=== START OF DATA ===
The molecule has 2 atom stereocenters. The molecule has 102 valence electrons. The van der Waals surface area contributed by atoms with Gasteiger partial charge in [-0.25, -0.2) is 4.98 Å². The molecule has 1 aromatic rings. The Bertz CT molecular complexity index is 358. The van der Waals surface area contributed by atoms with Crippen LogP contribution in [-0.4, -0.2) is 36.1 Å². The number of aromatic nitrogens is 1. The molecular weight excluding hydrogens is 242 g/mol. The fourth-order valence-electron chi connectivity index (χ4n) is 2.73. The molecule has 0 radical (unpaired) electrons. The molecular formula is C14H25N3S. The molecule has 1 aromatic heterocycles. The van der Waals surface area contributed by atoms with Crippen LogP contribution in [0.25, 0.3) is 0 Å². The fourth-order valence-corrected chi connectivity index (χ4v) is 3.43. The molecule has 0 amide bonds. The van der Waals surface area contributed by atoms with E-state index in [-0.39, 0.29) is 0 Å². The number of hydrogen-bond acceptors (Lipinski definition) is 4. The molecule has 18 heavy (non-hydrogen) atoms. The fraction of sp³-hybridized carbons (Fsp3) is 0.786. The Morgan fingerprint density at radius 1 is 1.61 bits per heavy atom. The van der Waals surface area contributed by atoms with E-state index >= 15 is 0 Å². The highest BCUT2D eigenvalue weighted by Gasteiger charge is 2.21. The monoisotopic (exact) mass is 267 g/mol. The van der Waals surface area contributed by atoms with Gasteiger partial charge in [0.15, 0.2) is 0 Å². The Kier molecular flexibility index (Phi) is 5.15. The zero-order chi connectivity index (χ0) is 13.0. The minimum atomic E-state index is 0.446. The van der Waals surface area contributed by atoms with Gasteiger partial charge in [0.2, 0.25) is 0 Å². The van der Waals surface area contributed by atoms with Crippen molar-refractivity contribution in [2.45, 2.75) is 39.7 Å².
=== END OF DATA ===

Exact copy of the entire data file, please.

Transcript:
The molecule has 2 atom stereocenters. The molecule has 102 valence electrons. The van der Waals surface area contributed by atoms with Gasteiger partial charge in [-0.25, -0.2) is 4.98 Å². The molecule has 1 aromatic rings. The Bertz CT molecular complexity index is 358. The van der Waals surface area contributed by atoms with Crippen LogP contribution in [-0.4, -0.2) is 36.1 Å². The number of aromatic nitrogens is 1. The molecular weight excluding hydrogens is 242 g/mol. The fourth-order valence-electron chi connectivity index (χ4n) is 2.73. The molecule has 0 radical (unpaired) electrons. The molecular formula is C14H25N3S. The molecule has 1 aromatic heterocycles. The van der Waals surface area contributed by atoms with Crippen LogP contribution in [0.25, 0.3) is 0 Å². The fourth-order valence-corrected chi connectivity index (χ4v) is 3.43. The molecule has 0 amide bonds. The van der Waals surface area contributed by atoms with E-state index in [-0.39, 0.29) is 0 Å². The number of hydrogen-bond acceptors (Lipinski definition) is 4. The molecule has 18 heavy (non-hydrogen) atoms. The fraction of sp³-hybridized carbons (Fsp3) is 0.786. The Morgan fingerprint density at radius 1 is 1.61 bits per heavy atom. The van der Waals surface area contributed by atoms with E-state index >= 15 is 0 Å². The highest BCUT2D eigenvalue weighted by Gasteiger charge is 2.21. The monoisotopic (exact) mass is 267 g/mol. The van der Waals surface area contributed by atoms with Gasteiger partial charge in [0.15, 0.2) is 0 Å². The Kier molecular flexibility index (Phi) is 5.15. The zero-order chi connectivity index (χ0) is 13.0. The minimum atomic E-state index is 0.446. The van der Waals surface area contributed by atoms with Gasteiger partial charge in [0.2, 0.25) is 0 Å². The van der Waals surface area contributed by atoms with Crippen molar-refractivity contribution in [2.45, 2.75) is 39.7 Å².